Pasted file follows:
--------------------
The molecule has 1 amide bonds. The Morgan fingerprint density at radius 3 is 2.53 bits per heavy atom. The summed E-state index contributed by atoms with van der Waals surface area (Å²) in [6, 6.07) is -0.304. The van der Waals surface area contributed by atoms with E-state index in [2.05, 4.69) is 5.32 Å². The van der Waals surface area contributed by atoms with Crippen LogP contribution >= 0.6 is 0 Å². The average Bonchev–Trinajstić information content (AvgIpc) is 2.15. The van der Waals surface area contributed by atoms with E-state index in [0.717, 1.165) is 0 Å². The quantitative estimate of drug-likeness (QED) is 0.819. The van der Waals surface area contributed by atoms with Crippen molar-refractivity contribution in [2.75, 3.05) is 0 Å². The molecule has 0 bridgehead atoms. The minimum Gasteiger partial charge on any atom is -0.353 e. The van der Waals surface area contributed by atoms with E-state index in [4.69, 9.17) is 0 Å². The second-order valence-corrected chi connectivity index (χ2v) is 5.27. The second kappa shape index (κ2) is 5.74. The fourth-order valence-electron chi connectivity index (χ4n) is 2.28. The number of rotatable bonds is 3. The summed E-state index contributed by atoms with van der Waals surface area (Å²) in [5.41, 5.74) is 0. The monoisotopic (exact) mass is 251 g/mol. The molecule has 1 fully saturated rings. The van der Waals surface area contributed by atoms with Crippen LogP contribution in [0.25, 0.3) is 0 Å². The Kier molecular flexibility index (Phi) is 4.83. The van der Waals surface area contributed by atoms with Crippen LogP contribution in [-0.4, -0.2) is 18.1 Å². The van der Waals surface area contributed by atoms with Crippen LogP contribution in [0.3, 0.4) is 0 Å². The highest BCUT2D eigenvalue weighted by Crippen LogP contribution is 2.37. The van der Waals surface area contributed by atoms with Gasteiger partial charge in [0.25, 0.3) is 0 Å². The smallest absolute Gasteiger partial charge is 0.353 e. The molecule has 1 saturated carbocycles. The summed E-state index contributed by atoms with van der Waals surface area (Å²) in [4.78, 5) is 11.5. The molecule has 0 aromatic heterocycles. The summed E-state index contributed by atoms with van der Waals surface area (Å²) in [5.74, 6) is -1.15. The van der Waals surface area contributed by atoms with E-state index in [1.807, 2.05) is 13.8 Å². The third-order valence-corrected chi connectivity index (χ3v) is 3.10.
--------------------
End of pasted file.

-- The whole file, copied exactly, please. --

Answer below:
The molecule has 1 amide bonds. The Morgan fingerprint density at radius 3 is 2.53 bits per heavy atom. The summed E-state index contributed by atoms with van der Waals surface area (Å²) in [6, 6.07) is -0.304. The van der Waals surface area contributed by atoms with E-state index in [2.05, 4.69) is 5.32 Å². The van der Waals surface area contributed by atoms with Crippen LogP contribution >= 0.6 is 0 Å². The average Bonchev–Trinajstić information content (AvgIpc) is 2.15. The van der Waals surface area contributed by atoms with E-state index in [0.717, 1.165) is 0 Å². The quantitative estimate of drug-likeness (QED) is 0.819. The van der Waals surface area contributed by atoms with Crippen molar-refractivity contribution in [2.75, 3.05) is 0 Å². The molecule has 0 bridgehead atoms. The minimum Gasteiger partial charge on any atom is -0.353 e. The van der Waals surface area contributed by atoms with E-state index in [4.69, 9.17) is 0 Å². The second-order valence-corrected chi connectivity index (χ2v) is 5.27. The second kappa shape index (κ2) is 5.74. The fourth-order valence-electron chi connectivity index (χ4n) is 2.28. The number of rotatable bonds is 3. The summed E-state index contributed by atoms with van der Waals surface area (Å²) in [5.41, 5.74) is 0. The monoisotopic (exact) mass is 251 g/mol. The molecule has 1 fully saturated rings. The van der Waals surface area contributed by atoms with Crippen LogP contribution in [0.25, 0.3) is 0 Å². The Kier molecular flexibility index (Phi) is 4.83. The van der Waals surface area contributed by atoms with Crippen LogP contribution in [-0.4, -0.2) is 18.1 Å². The van der Waals surface area contributed by atoms with Crippen LogP contribution in [0.3, 0.4) is 0 Å². The highest BCUT2D eigenvalue weighted by Crippen LogP contribution is 2.37. The van der Waals surface area contributed by atoms with Gasteiger partial charge in [0.25, 0.3) is 0 Å². The smallest absolute Gasteiger partial charge is 0.353 e. The molecule has 1 saturated carbocycles. The summed E-state index contributed by atoms with van der Waals surface area (Å²) in [4.78, 5) is 11.5. The molecule has 0 aromatic heterocycles. The summed E-state index contributed by atoms with van der Waals surface area (Å²) in [5.74, 6) is -1.15. The van der Waals surface area contributed by atoms with E-state index in [1.807, 2.05) is 13.8 Å². The third-order valence-corrected chi connectivity index (χ3v) is 3.10.